Eske Esquire wrote:
I dunno. Back when I played them, I used to think that Final Fantasy games were too young for me, but it wasn't exactly a quality about them that I really enjoyed. The more they seemed like they were designed for early-teen Japanese boys, the less I liked them.
Can't really think of much else. Maybe I'm too old to think that a career in the gaming industry is viable or even desirable, but that doesn't stop me from thinking it's cool.
I'd say video games but I think they've gotten older with me. If anything, watching my kid play sometimes makes me think he's too young to appreciate them ("What's this guy talking for? *Press.. press... presspresspresspress* I just want to hit stuff").
That's not to use too broad a brush, of course. All sorts of games out there these days.
They're making progress, for sure. As gamers get older, and the average age goes up, more and more games are catering to the new demographics.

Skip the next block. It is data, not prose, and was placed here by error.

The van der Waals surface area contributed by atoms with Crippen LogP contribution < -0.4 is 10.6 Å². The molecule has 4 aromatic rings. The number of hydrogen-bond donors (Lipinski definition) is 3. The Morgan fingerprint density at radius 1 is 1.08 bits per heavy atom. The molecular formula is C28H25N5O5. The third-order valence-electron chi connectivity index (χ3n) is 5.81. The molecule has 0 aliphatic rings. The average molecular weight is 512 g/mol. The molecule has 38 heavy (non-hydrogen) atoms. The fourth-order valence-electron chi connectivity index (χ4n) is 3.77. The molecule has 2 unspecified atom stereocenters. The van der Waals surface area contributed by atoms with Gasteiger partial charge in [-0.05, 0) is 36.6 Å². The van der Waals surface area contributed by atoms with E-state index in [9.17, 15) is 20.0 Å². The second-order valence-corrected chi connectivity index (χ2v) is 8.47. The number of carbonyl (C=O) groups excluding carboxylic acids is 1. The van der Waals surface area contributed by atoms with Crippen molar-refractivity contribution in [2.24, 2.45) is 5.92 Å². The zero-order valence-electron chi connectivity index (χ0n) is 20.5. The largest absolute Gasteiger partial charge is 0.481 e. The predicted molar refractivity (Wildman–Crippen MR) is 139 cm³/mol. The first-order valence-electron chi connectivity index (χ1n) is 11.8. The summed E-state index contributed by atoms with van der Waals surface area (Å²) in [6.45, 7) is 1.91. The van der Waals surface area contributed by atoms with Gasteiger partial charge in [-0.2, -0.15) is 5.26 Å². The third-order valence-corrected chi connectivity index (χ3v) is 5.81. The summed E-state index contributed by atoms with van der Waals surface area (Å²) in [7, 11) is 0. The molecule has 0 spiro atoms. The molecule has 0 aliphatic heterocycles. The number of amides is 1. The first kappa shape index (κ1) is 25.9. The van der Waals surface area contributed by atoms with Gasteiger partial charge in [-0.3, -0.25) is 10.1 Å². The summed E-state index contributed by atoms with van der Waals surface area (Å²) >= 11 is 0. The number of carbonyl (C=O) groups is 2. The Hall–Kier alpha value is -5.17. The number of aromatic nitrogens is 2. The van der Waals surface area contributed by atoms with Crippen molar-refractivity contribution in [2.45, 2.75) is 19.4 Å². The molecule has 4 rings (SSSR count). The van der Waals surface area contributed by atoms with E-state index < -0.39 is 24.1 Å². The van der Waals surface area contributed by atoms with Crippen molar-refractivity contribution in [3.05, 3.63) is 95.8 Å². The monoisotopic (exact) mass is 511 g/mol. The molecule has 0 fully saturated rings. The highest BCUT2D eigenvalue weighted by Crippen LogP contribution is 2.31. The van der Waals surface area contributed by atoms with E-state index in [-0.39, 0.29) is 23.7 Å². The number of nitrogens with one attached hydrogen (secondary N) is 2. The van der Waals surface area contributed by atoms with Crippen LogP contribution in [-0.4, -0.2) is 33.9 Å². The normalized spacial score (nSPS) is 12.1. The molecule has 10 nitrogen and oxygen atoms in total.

I've seen that side of it that you're talking about. Uncharted 3 had a very cool portion where your character was lost in the desert, and you just wandered around aimlessly as he got progressively worse for wear. They threw in some poetic narration over it, a few mirages and hallucinations, and it came out as a pretty powerful set of scenes. Gorgeous visuals, too.
Browse around, and you find a slew of people who HATED it for being "boring" (the whole scene takes all of 5 minutes by the way). Pretty easy to pin down what demographic it was that had a problem with it.
Still, I think that the average game still skews a little below my standards for maturity. Most just don't try to hit any deep or mature themes, have nuanced or complex dialogue, pose tough questions, etc. etc. Even games that we think of as having an awesome plot, or great dialogue, are still pretty simplistic and low brow when stacked up against other media.
They'll get there, just not quite yet. Edited, Jan 27th 2012 4:02pm by Eske